The Official Agenda for Sustainable Development adopted on 25 September 2015 has 92 paragraphs, with the main paragraph (51) outlining the 17 Sustainable Development Goals and its associated 169 targets. This included the following goals:[19]

 

A diagram listing the 17 Sustainable Development Goals

1.No Poverty - End poverty in all its forms everywhere[20]

                     Extreme poverty has been cut by more than half since 1990- however, more than 1 in 5 people live on less than $1.25 a day

                     Poverty is more than lack of income or resources- it includes lack of basic services, such as education, hunger, social discrimination and exclusion, and lack of participation in decision making.

                     Gender inequality plays a large role in the perpetuation of poverty and it's risks; They then face potentially life-threatening risks from early pregnancy, and often lost hopes for an education and a better income.

                     Age groups are affected differently when struck with poverty; its most devastating effects are on children, to whom it poses a great threat. It affects their education, health, nutrition, and security. It also negatively affects the emotional and spiritual development of children through the environment it creates.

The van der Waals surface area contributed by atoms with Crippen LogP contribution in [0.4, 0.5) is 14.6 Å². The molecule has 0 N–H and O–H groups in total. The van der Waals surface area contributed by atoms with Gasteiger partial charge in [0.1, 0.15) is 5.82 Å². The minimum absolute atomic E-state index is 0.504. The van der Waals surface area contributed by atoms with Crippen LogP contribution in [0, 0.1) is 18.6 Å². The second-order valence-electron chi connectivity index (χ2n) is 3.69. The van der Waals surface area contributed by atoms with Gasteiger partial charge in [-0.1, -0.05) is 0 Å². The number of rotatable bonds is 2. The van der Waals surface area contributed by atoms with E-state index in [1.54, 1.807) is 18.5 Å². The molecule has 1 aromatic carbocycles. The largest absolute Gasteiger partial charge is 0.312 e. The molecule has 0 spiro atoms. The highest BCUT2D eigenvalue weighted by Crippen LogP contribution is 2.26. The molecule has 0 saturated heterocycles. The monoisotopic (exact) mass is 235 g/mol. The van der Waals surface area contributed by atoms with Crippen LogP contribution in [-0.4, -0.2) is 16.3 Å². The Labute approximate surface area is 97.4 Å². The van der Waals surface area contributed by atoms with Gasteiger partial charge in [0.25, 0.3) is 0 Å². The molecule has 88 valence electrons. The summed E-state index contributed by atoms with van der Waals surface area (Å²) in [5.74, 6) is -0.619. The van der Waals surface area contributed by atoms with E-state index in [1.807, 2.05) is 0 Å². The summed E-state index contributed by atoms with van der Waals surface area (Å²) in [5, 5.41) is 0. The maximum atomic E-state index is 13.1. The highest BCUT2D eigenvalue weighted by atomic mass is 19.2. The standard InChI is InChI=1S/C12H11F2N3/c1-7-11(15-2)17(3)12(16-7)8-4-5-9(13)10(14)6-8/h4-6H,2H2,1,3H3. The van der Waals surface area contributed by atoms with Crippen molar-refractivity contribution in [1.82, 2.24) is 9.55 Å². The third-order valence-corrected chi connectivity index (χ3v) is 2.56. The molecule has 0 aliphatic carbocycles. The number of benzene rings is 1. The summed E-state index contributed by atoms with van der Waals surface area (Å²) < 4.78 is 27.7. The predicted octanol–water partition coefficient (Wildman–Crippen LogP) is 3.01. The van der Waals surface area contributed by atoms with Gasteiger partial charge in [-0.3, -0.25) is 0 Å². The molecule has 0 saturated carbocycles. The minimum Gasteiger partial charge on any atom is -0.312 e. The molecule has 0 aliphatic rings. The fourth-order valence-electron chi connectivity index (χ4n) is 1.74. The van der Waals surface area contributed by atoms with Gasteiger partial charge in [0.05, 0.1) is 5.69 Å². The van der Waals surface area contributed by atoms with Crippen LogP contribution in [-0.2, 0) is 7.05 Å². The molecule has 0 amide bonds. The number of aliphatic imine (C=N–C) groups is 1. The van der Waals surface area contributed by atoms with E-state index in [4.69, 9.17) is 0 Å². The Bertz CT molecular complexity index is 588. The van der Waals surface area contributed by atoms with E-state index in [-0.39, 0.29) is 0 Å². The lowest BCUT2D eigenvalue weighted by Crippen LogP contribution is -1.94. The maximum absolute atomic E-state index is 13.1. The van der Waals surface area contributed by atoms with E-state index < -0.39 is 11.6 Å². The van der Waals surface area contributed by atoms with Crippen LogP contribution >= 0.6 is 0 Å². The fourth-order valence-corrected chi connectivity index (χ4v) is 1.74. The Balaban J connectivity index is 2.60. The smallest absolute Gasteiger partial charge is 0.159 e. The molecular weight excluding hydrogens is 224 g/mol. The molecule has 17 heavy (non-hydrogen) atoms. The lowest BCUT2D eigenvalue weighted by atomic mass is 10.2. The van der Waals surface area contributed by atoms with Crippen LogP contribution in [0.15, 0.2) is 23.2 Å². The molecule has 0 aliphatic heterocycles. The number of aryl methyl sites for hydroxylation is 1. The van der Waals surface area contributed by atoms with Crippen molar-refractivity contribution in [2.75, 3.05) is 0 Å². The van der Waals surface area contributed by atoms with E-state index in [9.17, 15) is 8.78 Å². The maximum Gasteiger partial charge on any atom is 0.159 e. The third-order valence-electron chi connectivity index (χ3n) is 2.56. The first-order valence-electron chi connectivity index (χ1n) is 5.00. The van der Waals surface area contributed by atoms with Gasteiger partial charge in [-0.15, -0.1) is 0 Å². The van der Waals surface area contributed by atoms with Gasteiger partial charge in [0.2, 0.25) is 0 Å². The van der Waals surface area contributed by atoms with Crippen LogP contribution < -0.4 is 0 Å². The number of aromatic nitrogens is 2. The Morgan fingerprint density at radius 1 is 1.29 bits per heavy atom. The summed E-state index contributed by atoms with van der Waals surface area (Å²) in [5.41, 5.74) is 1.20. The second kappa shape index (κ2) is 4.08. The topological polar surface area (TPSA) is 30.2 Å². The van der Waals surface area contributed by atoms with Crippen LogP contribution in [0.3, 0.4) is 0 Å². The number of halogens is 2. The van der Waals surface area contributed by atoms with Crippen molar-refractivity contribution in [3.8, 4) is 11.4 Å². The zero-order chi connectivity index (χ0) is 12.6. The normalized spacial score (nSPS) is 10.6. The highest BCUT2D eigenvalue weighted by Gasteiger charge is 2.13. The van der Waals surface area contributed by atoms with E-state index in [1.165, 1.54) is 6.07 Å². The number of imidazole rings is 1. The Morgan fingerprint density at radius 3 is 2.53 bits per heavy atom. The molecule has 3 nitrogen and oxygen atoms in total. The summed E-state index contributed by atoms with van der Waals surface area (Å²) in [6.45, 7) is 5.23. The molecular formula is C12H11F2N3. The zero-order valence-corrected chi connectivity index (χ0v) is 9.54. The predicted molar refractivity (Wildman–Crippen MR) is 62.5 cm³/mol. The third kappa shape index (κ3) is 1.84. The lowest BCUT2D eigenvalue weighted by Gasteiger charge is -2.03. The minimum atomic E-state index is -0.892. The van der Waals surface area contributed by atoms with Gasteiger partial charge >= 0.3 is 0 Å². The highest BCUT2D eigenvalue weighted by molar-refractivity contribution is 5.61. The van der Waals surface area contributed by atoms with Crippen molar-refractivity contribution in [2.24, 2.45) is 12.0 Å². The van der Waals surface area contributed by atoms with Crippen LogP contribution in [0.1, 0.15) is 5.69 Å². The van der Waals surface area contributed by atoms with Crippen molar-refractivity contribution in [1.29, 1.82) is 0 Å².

2.Zero Hunger - End hunger, achieve food security and improved nutrition and promote sustainable agriculture[21]

                     Globally, 1 in 9 people are undernourished, the vast majority of these people live in developing countries

                     Agriculture is the single largest employer in the world, providing livelihoods for 40 per cent of today’s global population. It is the largest source of income and jobs for poor rural households. Women comprise on average 43 per cent of the agricultural labor force in developing countries, and over 50 per cent in parts of Asia and Africa, yet they only own 20% of the land.